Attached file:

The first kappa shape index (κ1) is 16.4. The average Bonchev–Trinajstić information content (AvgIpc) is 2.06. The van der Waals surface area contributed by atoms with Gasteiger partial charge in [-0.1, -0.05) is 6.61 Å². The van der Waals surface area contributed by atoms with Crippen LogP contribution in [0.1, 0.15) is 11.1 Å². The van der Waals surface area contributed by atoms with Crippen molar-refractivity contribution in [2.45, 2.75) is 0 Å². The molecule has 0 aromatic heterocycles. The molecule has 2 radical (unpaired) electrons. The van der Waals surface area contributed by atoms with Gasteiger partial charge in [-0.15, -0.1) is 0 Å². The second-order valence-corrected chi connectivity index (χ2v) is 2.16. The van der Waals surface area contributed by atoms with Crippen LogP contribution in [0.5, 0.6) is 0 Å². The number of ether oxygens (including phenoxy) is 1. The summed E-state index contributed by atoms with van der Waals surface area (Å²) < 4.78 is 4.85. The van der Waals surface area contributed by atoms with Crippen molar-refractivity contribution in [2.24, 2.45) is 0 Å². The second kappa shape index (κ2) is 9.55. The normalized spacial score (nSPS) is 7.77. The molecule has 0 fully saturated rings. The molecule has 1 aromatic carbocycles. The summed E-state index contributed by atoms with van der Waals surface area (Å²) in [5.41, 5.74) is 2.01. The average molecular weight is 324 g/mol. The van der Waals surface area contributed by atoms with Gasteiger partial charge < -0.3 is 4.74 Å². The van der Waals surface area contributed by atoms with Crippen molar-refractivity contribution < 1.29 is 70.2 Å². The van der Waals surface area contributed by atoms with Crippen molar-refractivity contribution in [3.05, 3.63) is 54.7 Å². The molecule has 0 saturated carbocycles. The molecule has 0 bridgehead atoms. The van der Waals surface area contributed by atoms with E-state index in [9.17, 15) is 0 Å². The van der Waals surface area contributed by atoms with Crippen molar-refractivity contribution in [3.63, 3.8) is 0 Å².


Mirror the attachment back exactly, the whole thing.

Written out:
The first kappa shape index (κ1) is 16.4. The average Bonchev–Trinajstić information content (AvgIpc) is 2.06. The van der Waals surface area contributed by atoms with Gasteiger partial charge in [-0.1, -0.05) is 6.61 Å². The van der Waals surface area contributed by atoms with Crippen LogP contribution in [0.1, 0.15) is 11.1 Å². The van der Waals surface area contributed by atoms with Crippen molar-refractivity contribution in [2.45, 2.75) is 0 Å². The molecule has 0 aromatic heterocycles. The molecule has 2 radical (unpaired) electrons. The van der Waals surface area contributed by atoms with Gasteiger partial charge in [-0.15, -0.1) is 0 Å². The second-order valence-corrected chi connectivity index (χ2v) is 2.16. The van der Waals surface area contributed by atoms with Crippen LogP contribution in [0.5, 0.6) is 0 Å². The number of ether oxygens (including phenoxy) is 1. The summed E-state index contributed by atoms with van der Waals surface area (Å²) < 4.78 is 4.85. The van der Waals surface area contributed by atoms with Crippen molar-refractivity contribution in [2.24, 2.45) is 0 Å². The second kappa shape index (κ2) is 9.55. The normalized spacial score (nSPS) is 7.77. The molecule has 0 fully saturated rings. The molecule has 1 aromatic carbocycles. The summed E-state index contributed by atoms with van der Waals surface area (Å²) in [5.41, 5.74) is 2.01. The average molecular weight is 324 g/mol. The van der Waals surface area contributed by atoms with Gasteiger partial charge < -0.3 is 4.74 Å². The van der Waals surface area contributed by atoms with Crippen molar-refractivity contribution < 1.29 is 70.2 Å². The van der Waals surface area contributed by atoms with Crippen molar-refractivity contribution in [3.05, 3.63) is 54.7 Å². The molecule has 0 saturated carbocycles. The molecule has 0 bridgehead atoms. The van der Waals surface area contributed by atoms with E-state index in [9.17, 15) is 0 Å². The van der Waals surface area contributed by atoms with Crippen molar-refractivity contribution in [3.63, 3.8) is 0 Å².